Updated: August 20, 2021 2:45:28 am
Granting parties in interfaith marriages protection “from being unnecessarily harassed”, the Gujarat High Court on Thursday stayed the operation of several sections of the Freedom of Religion (Amendment) Act, 2021, including the provision that termed interfaith marriages as means for forceful conversion.
The interim relief by a division bench of the court came while it was hearing two petitions challenging the constitutionality of the amended Act. Till date, three cases have been filed under the law, according to submissions made by Advocate General (AG) Kamal Trivedi.
The law, which was amended to bring in the clause on interfaith marriages as a means to carry out forced conversion, among other things, was passed by the Gujarat Assembly on April 1. After Governor Acharya Devvrat gave his assent on May 22, the state government notified it and enforced the amended law in the entire state from June 15.
The two petitions — one filed by the Jamiat Ulama-e-Hind and the other by an Ahmedabad resident, Mujahid Nafees — challenged the amended Act primarily on the grounds that the law is manifestly arbitrary and violates the right to privacy.
“We are therefore of the opinion that pending further hearing, the rigours of sections 3, 4, 4A to 4C, 5, 6 and 6A, shall not operate merely because marriage is solemnised by person of one religion with another without force, or allurement or fraudulent means and such marriages cannot be termed as marriages for the purpose of unlawful conversion,” Chief Justice Vikram Nath said.
“The above interim order is provided only on the lines of the arguments advanced by Mr (Kamal) Trivedi, learned advocate general, and to protect the parties solemnising the marriage (interfaith) from being unnecessarily harassed,” Justice Nath added.
On August 17, AG Trivedi had submitted before the court that interfaith marriages are “per se not prohibited” although the bench of Chief Justice Nath and Justice Biren Vaishnav had observed that the language of the amended Act does not make the same clear, leaving a “sword hanging” on such marriages.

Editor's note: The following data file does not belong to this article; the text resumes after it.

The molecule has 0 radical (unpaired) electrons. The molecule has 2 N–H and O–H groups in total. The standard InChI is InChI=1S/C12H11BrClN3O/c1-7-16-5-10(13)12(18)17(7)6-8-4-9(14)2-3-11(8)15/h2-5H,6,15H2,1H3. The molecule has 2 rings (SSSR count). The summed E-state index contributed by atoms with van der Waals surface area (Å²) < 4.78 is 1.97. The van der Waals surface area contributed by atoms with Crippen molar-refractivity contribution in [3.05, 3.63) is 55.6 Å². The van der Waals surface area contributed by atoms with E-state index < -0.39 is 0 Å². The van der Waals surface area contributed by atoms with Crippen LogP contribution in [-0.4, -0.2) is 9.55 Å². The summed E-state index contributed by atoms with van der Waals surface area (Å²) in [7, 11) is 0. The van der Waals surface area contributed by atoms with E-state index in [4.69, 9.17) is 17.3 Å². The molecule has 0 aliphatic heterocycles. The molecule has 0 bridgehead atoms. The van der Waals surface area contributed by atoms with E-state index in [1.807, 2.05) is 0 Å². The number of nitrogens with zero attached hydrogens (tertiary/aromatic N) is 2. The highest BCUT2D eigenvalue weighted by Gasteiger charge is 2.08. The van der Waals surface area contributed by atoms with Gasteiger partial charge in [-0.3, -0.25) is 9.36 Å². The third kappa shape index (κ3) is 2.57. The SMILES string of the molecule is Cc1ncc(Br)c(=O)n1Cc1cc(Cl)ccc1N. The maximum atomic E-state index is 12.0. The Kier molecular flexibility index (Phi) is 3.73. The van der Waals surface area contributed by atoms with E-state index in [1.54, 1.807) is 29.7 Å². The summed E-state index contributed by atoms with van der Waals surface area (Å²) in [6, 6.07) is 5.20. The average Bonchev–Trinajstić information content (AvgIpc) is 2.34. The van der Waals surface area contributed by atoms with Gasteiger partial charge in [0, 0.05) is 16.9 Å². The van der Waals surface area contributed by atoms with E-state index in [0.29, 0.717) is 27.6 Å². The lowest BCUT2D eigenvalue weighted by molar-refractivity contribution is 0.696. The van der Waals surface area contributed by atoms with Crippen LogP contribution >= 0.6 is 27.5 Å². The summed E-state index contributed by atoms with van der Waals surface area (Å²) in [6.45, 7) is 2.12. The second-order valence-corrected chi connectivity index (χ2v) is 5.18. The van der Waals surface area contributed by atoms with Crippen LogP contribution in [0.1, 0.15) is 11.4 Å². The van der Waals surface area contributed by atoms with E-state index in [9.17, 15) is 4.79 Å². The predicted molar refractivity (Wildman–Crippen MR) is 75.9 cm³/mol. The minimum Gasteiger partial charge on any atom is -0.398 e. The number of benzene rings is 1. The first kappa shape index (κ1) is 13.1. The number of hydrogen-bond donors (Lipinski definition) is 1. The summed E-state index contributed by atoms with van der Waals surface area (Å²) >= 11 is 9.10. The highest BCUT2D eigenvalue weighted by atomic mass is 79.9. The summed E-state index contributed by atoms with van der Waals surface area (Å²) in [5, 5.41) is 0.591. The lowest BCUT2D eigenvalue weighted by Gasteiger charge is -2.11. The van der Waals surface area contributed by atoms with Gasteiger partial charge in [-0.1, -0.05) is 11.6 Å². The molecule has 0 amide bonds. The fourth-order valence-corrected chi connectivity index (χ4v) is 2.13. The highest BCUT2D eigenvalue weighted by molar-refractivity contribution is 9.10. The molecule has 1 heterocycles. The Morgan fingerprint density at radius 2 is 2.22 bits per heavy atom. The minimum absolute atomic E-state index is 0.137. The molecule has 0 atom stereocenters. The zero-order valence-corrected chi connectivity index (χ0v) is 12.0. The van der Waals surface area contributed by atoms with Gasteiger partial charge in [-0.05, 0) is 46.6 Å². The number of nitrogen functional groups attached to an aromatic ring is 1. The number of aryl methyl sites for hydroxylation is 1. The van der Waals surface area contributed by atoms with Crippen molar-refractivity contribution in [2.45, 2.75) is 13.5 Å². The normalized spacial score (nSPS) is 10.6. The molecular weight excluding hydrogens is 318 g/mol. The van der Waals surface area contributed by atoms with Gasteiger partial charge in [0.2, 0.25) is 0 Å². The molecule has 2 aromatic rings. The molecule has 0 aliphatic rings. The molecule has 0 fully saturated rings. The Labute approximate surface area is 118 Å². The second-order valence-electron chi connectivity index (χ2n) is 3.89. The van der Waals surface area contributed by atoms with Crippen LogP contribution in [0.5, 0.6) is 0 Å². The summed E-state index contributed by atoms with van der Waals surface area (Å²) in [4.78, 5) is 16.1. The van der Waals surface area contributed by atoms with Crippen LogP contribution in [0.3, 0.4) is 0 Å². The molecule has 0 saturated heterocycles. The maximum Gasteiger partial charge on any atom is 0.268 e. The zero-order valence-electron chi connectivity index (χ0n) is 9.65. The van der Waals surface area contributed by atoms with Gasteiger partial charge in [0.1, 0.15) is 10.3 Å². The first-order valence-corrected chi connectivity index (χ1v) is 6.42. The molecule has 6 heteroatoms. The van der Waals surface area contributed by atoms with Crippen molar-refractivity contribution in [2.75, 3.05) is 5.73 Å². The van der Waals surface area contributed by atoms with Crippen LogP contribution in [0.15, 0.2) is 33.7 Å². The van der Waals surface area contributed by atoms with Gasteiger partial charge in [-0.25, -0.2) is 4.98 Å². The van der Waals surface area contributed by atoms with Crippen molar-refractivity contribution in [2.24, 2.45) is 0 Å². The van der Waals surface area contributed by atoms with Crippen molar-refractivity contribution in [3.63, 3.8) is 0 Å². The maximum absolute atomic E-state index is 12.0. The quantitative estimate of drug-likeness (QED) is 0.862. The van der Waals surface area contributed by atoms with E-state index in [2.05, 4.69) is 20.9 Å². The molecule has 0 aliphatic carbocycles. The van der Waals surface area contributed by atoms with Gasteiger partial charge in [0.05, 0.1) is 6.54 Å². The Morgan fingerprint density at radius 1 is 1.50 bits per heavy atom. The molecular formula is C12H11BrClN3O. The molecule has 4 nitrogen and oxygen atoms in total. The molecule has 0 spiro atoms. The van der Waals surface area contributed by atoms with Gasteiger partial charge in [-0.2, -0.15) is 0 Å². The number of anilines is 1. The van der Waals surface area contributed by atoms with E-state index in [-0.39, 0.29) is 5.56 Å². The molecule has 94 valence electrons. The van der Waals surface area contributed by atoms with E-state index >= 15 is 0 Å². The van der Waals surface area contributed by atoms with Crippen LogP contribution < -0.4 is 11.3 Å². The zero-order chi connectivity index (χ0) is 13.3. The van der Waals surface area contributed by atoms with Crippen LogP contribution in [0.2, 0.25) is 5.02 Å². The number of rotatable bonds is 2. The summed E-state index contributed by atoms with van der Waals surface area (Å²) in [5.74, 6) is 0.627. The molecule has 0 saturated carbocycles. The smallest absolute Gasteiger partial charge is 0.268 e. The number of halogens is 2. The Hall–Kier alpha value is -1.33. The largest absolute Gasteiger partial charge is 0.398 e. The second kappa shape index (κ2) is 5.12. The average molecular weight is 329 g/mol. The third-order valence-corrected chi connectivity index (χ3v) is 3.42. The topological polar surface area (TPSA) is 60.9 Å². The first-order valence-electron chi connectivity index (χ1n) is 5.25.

On Thursday, the AG requested the bench to clarify if the operation of the said sections may be allowed if a marriage results in forceful conversion, to which the bench responded that its order has said that interfaith marriages done without force, allurement or fraudulent means cannot be construed as an offence.
Section 3 of the amended Act deals with “prohibition of forcible conversion” and states, “No person shall convert or attempt to convert, either directly or otherwise, any person from one religion to another by use of force or by allurement or by any fraudulent means or by marriage or by getting a person married or by aiding a person to get married nor shall any person abet such conversion”.
Section 4 lays down punishment for violation of Section 3, with imprisonment of up to four years, with section 4A providing for punishment for contravention of provisions of Section 3 in case of marriage by unlawful conversion, with a maximum prison term of seven years.
Section 4B defines “marriage by unlawful conversion” as “any marriage which is done for the purpose of unlawful conversion by the person of one religion with the person of another religion, either by converting himself/herself before or after marriage, shall be declared void by the Family Court or where the Family Court is not established, by the Court having jurisdiction to try such cases”.
Section 4C lays down offences by institution or organisation being in contravention of Section 3 and stipulates punishment up to 10 years of imprisonment. Sections 5 and 6 stipulate prior permission of district magistrate in case of conversion and district magistrate’s permission to prosecute offences under the Act.
Section 6A lays down the burden of proof as to whether a religious conversion was “not effected through misrepresentation, force, undue influence, coercion, allurement or by any fraudulent means or by marriage” on the person “who has caused the conversion and, where such conversion has been facilitated by any person by act, omission, aid, abetment or counselling, on such other person”.
Reacting to the passing of the interim order, Jamiat national president Maulana Mahmood Madani said that the court had “shown a mirror of reality to those in power who made this law with bad intent. The components of the law are stricter than UAPA. You cannot treat a social problem this way. It will further complicate the issue”.
Responding to queries at the sidelines of an event at Mansa, Deputy Chief Minister Nitin Patel said, “I am not aware of the comments on the love jihad law by the Honourable High Court. Whatever may be the observations or comments, it is natural that our Advocate General and other government lawyers will apprise the chief minister, home minister and the legal department. The government will decide on steps to take once we have full information of the comments and observations made.”
Inputs from ENS, New Delhi
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